@Ren And I thank you for your feedback, even though I don't agree with it :) However, this is the reason I asked the question in the first place, to get input on it. –  Default Apr 18 '13 at 12:32
    
Not sure why this was closed as a duplicate, I am asking if we can take action the "duplicate" asks if it is correct or not. The "duplicate" does not answer the question if the word edit could be prohibited when editing. –  Default Apr 22 '13 at 11:11

2 Answers 2

With respect to the edit suffix.

Advantages:

  • It doesn't completely nullify (parts of) comments / answers that may still be useful, or cause undeserved down-votes because of answering a question that's no longer asked, but still being a good answer to the original question (though this kind of change is only acceptable to a minor extent in any way) (which could happen if you rewrite the post).

    It more than rarely happens for (mostly new) users to modify their questions to address completely a different issue, which resulted from applying the fixes specified in the answers. While this practice should probably be forbidden, while it isn't, it probably makes sense to add an edit suffix rather than getting rid of the original question and thus invalidating applicable answers.

  • It shows a sequential flow of what happened (to some extent). Sometimes this is significant, sometimes this is rather pointless information. There may be comments / answers and then edits made in response to these.

    For this, it might be a good idea for a moderator who sees this, under certain circumstances, to change the post and delete the comments which were replied to via edit (or the poster can flag the comments as obsolete, but these flags may get declined).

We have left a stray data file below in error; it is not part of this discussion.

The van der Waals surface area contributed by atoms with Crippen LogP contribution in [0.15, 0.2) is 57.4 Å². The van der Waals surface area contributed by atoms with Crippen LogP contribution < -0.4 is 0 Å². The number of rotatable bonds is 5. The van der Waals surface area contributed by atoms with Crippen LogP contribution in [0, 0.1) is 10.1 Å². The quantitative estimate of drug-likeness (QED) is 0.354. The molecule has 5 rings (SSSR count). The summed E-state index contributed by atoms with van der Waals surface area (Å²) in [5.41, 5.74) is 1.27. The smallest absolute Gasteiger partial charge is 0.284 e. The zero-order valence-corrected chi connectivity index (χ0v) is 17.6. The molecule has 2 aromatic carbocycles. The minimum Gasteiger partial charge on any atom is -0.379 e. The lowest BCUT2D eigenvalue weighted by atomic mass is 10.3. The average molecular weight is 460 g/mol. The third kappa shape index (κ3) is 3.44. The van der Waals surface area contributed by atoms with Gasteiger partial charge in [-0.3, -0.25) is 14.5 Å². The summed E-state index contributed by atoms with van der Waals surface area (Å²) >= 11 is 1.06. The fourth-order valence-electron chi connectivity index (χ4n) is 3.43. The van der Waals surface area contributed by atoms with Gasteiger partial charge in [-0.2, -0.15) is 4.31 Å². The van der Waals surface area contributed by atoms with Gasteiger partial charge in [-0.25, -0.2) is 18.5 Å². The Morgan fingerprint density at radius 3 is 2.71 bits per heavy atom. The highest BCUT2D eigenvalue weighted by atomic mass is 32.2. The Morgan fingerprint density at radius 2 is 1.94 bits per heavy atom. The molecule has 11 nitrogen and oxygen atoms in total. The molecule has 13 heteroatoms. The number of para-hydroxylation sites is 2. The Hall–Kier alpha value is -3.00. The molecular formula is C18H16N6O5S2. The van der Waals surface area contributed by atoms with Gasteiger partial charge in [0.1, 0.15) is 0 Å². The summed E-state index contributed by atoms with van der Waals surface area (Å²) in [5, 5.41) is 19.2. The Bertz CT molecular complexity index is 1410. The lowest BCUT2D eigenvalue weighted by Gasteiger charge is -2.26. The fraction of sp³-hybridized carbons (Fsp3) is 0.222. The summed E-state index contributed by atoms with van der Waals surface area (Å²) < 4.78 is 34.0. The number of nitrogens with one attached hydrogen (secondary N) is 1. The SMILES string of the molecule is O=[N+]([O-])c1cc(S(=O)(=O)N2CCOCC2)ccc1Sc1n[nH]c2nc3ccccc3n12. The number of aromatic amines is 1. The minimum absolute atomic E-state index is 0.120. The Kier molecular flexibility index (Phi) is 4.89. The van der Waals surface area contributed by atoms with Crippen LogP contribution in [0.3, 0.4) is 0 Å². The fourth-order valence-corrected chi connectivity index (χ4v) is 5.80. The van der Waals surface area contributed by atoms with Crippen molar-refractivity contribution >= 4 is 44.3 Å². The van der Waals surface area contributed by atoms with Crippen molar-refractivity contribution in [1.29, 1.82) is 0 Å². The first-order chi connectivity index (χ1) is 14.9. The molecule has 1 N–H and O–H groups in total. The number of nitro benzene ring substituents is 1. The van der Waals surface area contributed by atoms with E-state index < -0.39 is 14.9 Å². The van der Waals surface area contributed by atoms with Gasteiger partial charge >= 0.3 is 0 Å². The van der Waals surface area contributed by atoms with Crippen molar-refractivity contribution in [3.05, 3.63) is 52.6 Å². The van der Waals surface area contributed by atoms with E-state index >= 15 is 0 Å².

• People who have already read your post are able to instantly tell what you changed.

    You can look at the revision history, but there are often cases where you make changes that aren't particularly easy to diff, and the edit summary is not exactly sufficient to explain all changes sometimes.

  • It's easier to know something (significant) has been changed. Quite often, edits are just tiny fixes that doesn't really add much for someone who's already read the post. Looking at the revision history for each of these seems like overkill.

  • It's less effort for the editor.

Disadvantages:

  • The post is a probably bit longer.

  • The post might be a bit less logically organized.

  • You may read the entire post before coming to an edit which invalidates a lot of it (in this case an edit suffix should probably not be used).

In my opinion:

Pointless:

EDIT: Fixed syntax error

or (arguably?)

EDIT: Changed various things

Acceptable:

An edit long after the post (except for updating broken links, fixing syntax errors, etc). Not sure how long "long" is.

Something that may actually just be additional information.

Fundamental question changes (as above) (whether or not they should be allowed is a different story).

EDIT: It may be faster to use merge-sort rather than insertion-sort as I did above.

("EDIT:" is probably not required above, but under certain circumstances...)

or

UPDATE: As of MyOracleServerSQLFirebirdAccessLite version 487954.22, this has been fixed.

Under certain circumstances, a (temporary) "Edited" comment may be a better idea (specifically in response to someone's comment noting an error or similar).

Sometimes it's applicable to put the "EDIT" or "UPDATE" at the top of the post, which instantly shows the change as you start reading.

All-in-all:

There are good points and bad points. The edit suffix should definitely not be blindly applied to all edits one does, but it does appear to have its place.

Except for fundamental question changes and updates like the one shown above, it's probably better to incorporate the edit into the post rather than using "EDIT", but I'll probably keep doing it occasionally until functionality is implemented to prevent it.

EDIT: I changed some stuff, can you find them, or do you need to look at the revision history?